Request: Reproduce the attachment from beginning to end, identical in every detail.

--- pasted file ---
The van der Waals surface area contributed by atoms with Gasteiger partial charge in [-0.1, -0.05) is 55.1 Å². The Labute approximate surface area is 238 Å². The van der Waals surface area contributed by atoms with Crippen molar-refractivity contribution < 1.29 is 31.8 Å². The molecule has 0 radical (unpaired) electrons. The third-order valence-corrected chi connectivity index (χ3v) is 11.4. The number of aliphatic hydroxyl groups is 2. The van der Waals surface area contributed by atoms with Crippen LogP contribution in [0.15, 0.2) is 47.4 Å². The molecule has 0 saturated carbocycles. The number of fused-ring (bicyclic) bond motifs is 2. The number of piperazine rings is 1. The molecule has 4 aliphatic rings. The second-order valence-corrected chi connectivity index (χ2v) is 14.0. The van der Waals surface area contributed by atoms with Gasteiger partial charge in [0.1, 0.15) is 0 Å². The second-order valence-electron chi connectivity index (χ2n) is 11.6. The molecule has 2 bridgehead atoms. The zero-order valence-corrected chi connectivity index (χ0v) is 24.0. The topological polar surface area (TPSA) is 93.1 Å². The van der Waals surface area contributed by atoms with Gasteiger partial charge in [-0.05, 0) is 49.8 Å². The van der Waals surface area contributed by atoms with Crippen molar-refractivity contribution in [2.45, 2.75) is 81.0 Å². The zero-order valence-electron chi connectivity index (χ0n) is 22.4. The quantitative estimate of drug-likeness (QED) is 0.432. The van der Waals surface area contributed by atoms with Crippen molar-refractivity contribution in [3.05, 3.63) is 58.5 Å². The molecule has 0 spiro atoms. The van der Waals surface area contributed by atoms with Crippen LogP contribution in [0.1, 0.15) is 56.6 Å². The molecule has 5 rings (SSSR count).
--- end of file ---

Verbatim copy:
The van der Waals surface area contributed by atoms with Gasteiger partial charge in [-0.1, -0.05) is 55.1 Å². The Labute approximate surface area is 238 Å². The van der Waals surface area contributed by atoms with Crippen molar-refractivity contribution < 1.29 is 31.8 Å². The molecule has 0 radical (unpaired) electrons. The third-order valence-corrected chi connectivity index (χ3v) is 11.4. The number of aliphatic hydroxyl groups is 2. The van der Waals surface area contributed by atoms with Crippen LogP contribution in [0.15, 0.2) is 47.4 Å². The molecule has 0 saturated carbocycles. The number of fused-ring (bicyclic) bond motifs is 2. The number of piperazine rings is 1. The molecule has 4 aliphatic rings. The second-order valence-corrected chi connectivity index (χ2v) is 14.0. The van der Waals surface area contributed by atoms with Gasteiger partial charge in [0.1, 0.15) is 0 Å². The second-order valence-electron chi connectivity index (χ2n) is 11.6. The molecule has 2 bridgehead atoms. The zero-order valence-corrected chi connectivity index (χ0v) is 24.0. The topological polar surface area (TPSA) is 93.1 Å². The van der Waals surface area contributed by atoms with Gasteiger partial charge in [-0.05, 0) is 49.8 Å². The van der Waals surface area contributed by atoms with Crippen molar-refractivity contribution in [2.45, 2.75) is 81.0 Å². The zero-order valence-electron chi connectivity index (χ0n) is 22.4. The quantitative estimate of drug-likeness (QED) is 0.432. The van der Waals surface area contributed by atoms with Crippen molar-refractivity contribution in [3.05, 3.63) is 58.5 Å². The molecule has 0 spiro atoms. The van der Waals surface area contributed by atoms with Crippen LogP contribution in [0.1, 0.15) is 56.6 Å². The molecule has 5 rings (SSSR count).